“Folklore has given us much evidence for believing that the pleasure man takes in the fruits and flowers of the earth, the enjoyment he has in her intoxicating liquids – in fact, that gaiety, in general, can be linked with those moments when man salutes his dead...”
But this salute does not just entail his dead! Also his Gods, and the world around him! For the things which flower would not be if not for the insects which pollinate them, nor would they be without other aspects of the ecosystem that sustain them. Like humanity in general, there is a great chain linking each to each. Consider:
- Many of the psychoactive plants also contain psychoactive pollen, which affects insects very similar to the way they affect us. This includes plenty of the deliriants, which are a type of pesticide in some cases.
- In the case of bees, we share the neurochemicals of dopamine and serotonin with them.
- Scout bees seem to show signs of “personality.”
- Bees also produce honey, which can be psychoactive in some cases, but was turned by Europeans into mead fairly quickly. This produced cults of intoxication at a relatively early state of European history. In Greece we find “mead and bee cults;” we find aspects of them in Germany, and in Celtic lands.**
This treatment and approach to the world – to create poetry, art, religious and spiritual thought and foci – differs from the drug binge fueled stories of the west. We've reached the point of treating these aspects of nature as nothing more than mechanisms, things to be used to cure or kill, rather than recognizing the cycle.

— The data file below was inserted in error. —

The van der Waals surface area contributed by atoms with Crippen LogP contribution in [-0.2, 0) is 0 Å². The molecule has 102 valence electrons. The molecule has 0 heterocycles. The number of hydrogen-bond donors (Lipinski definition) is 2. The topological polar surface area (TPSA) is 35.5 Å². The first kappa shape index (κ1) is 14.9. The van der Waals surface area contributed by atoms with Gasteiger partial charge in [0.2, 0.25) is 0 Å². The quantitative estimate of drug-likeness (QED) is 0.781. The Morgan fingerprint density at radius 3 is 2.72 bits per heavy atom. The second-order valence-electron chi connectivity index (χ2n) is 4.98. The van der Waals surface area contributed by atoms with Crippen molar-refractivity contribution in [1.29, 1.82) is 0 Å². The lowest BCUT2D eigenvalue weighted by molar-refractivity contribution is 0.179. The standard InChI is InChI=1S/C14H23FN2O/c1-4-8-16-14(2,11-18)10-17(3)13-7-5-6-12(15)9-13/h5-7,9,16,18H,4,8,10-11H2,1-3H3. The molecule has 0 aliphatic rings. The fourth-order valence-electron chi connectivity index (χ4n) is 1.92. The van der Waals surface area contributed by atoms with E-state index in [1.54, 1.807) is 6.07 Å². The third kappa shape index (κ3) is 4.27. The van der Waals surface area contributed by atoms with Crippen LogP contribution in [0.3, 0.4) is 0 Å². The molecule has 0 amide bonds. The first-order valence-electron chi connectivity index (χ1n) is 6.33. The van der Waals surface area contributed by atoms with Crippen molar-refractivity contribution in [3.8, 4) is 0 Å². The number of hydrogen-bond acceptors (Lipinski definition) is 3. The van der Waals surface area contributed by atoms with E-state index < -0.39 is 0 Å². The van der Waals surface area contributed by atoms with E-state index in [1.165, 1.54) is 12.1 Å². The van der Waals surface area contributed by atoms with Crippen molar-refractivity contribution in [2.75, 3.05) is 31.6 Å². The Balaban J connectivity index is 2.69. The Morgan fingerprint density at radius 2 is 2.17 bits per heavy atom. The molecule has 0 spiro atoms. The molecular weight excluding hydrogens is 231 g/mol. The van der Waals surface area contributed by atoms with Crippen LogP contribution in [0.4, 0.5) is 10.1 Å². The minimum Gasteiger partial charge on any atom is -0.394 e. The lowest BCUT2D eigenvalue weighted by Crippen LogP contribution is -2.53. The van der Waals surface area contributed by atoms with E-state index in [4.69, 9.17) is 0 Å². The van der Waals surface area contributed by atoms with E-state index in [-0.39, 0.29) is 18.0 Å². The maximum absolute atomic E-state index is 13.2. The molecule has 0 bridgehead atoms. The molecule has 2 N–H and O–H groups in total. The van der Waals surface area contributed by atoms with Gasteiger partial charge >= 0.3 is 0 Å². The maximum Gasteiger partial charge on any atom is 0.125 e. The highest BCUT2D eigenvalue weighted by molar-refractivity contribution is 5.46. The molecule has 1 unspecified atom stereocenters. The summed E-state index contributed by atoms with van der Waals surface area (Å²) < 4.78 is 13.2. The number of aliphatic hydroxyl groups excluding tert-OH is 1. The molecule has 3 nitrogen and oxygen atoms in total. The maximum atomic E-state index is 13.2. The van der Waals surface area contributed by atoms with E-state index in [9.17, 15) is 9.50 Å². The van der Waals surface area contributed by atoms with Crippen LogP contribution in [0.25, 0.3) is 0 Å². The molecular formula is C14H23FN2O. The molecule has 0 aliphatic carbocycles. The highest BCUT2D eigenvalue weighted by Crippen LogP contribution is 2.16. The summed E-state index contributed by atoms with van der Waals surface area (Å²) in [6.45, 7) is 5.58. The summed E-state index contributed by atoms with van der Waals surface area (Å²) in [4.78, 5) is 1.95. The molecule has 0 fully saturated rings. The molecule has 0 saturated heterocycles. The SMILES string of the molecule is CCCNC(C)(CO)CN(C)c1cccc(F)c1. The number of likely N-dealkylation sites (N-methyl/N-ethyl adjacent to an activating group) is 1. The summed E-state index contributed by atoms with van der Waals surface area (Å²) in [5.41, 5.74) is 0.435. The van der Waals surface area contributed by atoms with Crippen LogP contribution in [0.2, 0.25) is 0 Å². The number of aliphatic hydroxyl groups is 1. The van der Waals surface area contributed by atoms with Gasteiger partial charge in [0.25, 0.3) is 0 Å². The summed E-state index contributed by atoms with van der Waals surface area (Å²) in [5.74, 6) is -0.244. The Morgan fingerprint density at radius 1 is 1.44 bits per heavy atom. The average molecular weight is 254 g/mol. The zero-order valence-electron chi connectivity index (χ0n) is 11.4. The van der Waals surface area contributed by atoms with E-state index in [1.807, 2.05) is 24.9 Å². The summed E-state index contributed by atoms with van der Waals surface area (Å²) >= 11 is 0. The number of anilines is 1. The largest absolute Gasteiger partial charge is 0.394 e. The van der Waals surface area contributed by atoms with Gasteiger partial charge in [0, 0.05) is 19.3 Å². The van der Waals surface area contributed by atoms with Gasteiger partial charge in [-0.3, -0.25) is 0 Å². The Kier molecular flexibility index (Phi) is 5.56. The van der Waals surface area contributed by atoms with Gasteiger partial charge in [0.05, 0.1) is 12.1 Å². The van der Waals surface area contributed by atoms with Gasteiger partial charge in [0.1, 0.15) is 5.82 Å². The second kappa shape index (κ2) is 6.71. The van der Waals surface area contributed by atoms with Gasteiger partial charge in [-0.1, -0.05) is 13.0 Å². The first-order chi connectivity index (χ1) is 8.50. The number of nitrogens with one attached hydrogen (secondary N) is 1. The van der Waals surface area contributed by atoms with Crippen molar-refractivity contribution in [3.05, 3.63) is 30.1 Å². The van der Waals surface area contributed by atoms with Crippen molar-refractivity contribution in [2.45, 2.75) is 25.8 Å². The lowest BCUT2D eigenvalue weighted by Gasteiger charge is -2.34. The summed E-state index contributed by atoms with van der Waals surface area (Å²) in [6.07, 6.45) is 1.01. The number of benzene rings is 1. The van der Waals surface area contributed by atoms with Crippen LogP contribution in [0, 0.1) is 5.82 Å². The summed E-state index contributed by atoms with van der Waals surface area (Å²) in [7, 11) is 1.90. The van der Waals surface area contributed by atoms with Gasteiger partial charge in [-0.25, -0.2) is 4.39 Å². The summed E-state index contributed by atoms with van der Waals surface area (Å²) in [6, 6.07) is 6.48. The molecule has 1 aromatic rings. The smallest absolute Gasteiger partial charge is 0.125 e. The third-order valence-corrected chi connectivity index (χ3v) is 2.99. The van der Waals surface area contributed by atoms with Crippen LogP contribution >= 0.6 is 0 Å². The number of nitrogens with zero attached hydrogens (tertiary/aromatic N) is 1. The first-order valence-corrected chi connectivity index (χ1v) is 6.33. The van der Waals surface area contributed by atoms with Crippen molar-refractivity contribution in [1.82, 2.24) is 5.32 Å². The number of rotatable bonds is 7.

I strongly suspect this is by and large a byproduct of the Industrial revolution. Do I wish to see it end? Absolutely. Right away. I grow tired of hearing stories about how meth ruins lives, or individuals went on a rampage because they treated the plants and drugs like nothing more than a pill you take to get away from reality and put them in their bodies simply to run away from the present.
I do not believe nature displays these properties just so one can have a good time, or simply to cure ills. Rather, it is a form of communication between the plant kingdom and the world we live in. We've just yet to see how and why this communication began, in my opinion.
In short, drugs can be abused. The plants and the compounds do get abused. Regularly. This abuse fuels the current way we look at them, and we fail to see where they entered our respective cultural narratives. But that doesn't mean they have to be, and running around like a loon rather than using them for contemplation, reflection, to break up every-day aspects of consciousness and see anew with new eyes: this is part of a long process.
You're not getting away from reality, anyway. Sober up, as many will know, and reality will return. You can't escape the world, nor it's pains. But you can celebrate the beauty and solemnity of it.
So raise a glass to your ancestors, and your precursors, and take a swig keeping in mind: in vino veritas. Even if you use intoxication to try and escape the truth, it will still remain where it always has been. Right beside you, staring you in the face, demanding your attention and telling you that there are things yet left that need to be fixed.
On the other hand? There's nothing wrong with having the occasional round of drinks with friends, reciting poetry, and dancing wildly.
After all: that's perfectly in line with tradition, isn't it? Just remember: it's part of a chain of things. Not something to denigrate and consider by itself, whether we're talking about marijuana, alcohol, or tobacco. None of these plants or chemicals exist in isolation. That's why we make sure to try and raise them when we fall in love with them, isn't it?***
* How you determine that seems to be cultural or based on toxicity, though. Alcohol is not terribly dangerous unless one is prone to violence or seriously abuses it over a long time.
** I'm pretty sure the Germans also had mead cults, but finding a specific citation of that fact was rather annoying. I just kept finding “anti-cult” websites.
** This comment doesn't include completely synthetic drugs, of course. They're an entirely different kettle of worms.